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Protecting your business’s information technology is a 24/7 job

As a business owner, you will want to keep track of software downloaded and installed on every system.
As a business owner, you will want to keep track of software downloaded and installed on every system. TNS

The recent incident at Mar-a-Lago, President Donald Trump’s winter White House, was a poignant reminder that even the presence of Secret Service is no deterrent to those determined to compromise our systems.

The president is not the only vulnerable party. Monroe County School District was attacked last year by ransomware, which holds your files hostage until a ransom is paid. In addition to disabling access to information, ransomware can result in inappropriate access and loss of data. Aventura Hospital, for instance, reported a data breach that impacted about 85,000 patients in 2012-2014.

No business or organization is safe.

In addition to loss of reputation and disruption of business, a data breach is an expensive and inconvenient ordeal. Hackers often target small and medium-sized businesses/organizations and set the ransom price low enough so victims are inclined to pay. If your business maintains records such as Social Security numbers or if it needs to be compliant with regulations such as HIPAA, you may be legally required to notify your client base of a breach that is embarrassing, inconvenient and stressful and can lead to lawsuits.

So, what can you do to protect yourself?

An essential step in the protection process is to have an overall awareness of risks and regular conversations with your staff. Clear IT-use policies and standard operating procedures should be an integral part of your new hire training. Protocols should be established for sending, receiving, and storing records, data and even financial transactions. Educating users about security risks, best practices, phishing and the consequences should be ongoing.

For example, emails asking for Social Security numbers, passwords or claiming you owe money could be a phishing attempt and users should investigate the authenticity by checking the source and characteristics. Another example would be a clear policy about never writing down or sharing passwords. A document labeled “passwords” is a disaster waiting to happen.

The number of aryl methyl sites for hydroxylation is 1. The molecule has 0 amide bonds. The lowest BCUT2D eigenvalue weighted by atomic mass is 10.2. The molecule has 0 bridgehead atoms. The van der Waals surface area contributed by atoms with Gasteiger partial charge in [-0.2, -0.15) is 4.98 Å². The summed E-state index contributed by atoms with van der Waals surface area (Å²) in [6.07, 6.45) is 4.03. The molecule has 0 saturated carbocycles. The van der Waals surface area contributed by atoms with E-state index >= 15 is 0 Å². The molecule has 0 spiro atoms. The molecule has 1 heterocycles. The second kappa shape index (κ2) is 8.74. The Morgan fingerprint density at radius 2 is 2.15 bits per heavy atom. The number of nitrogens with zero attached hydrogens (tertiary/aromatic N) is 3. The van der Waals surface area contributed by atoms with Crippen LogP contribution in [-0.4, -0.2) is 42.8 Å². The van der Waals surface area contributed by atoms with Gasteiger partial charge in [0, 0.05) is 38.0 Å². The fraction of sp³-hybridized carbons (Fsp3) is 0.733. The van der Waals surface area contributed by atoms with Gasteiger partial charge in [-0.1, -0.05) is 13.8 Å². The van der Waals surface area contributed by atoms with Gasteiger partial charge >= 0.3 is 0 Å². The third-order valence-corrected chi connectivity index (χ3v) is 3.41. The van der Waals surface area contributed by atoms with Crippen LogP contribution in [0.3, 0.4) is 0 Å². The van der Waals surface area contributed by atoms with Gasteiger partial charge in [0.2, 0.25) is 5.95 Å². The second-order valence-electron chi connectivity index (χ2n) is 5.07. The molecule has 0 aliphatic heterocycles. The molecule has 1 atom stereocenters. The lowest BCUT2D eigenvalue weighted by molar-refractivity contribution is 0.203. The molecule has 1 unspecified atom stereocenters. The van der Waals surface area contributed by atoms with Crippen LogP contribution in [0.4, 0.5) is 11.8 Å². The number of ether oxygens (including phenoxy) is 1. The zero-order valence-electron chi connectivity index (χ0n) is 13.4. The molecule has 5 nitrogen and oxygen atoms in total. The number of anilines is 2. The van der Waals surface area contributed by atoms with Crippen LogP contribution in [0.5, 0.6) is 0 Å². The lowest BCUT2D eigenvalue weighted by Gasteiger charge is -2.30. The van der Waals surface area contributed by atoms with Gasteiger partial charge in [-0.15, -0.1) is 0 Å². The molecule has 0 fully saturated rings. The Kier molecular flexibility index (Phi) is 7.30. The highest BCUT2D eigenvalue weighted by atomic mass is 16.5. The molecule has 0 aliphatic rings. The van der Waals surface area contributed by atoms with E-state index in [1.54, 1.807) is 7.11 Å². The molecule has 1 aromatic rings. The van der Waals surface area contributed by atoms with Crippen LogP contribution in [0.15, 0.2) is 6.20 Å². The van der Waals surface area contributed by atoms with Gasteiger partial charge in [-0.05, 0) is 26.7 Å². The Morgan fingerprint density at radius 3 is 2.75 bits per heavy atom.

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David B. Moadab is managing director of Solutions Squad Inc. in Hollywood.

As a business owner, you will want to keep track of software downloaded and installed on every system. Be very cautious of free software; there could be malware, a hidden program that provides a malicious party access to your system. Even if there is no malware, free software does not come with support. Protect your systems with anti-virus and anti-malware software and hardware protection that filter malicious and non-work-related access and is constantly monitored by a designated staff member or your IT professional.

It’s also crucial to have consistent and proper off-site backups that are routinely checked in preparation for any kind of disaster, be it a cyberattack, or a natural one like a hurricane. An off-site backup is safer because it allows a business to restore data and become operational even if the local environment and data are compromised.

Ideally, businesses should work with a managed IT service provider — one that is ever-vigilant, in contrast that one that reacts to emergencies and situations. If not, businesses should keep their systems updated and fully patched with the latest security releases. Updated programs are less vulnerable and patch management prevents hackers from utilizing a flaw in the system and compromising your network. Many attacks take place outside normal business hours to allow time for the cyber breach to go undetected.

One recent weekend, we received an alert from the system of one of our largest clients. Our investigation showed hackers were attempting to take advantage of a flaw in the firewall to compromise systems. We contacted the manufacturer, reported the problem, helped mitigate the situation and had the problem fixed within the same weekend with zero service interruption and zero bytes of compromised data.

Bottom line: Protecting your IT is a 24/7 job, not a once-a-month exercise. It requires constant vigilance, education and up-to-date security software.

David B. Moadab is managing director of Solutions Squad Inc., a managed IT services provider based in Hollywood that has served small and mid-size businesses since 2005. 305-677-2389 or http://solutionssquad.com.

▪ This is an opinion piece written for Business Monday’s “My View” space in the Miami Herald. The views expressed do not necessarily reflect those of the newspaper.

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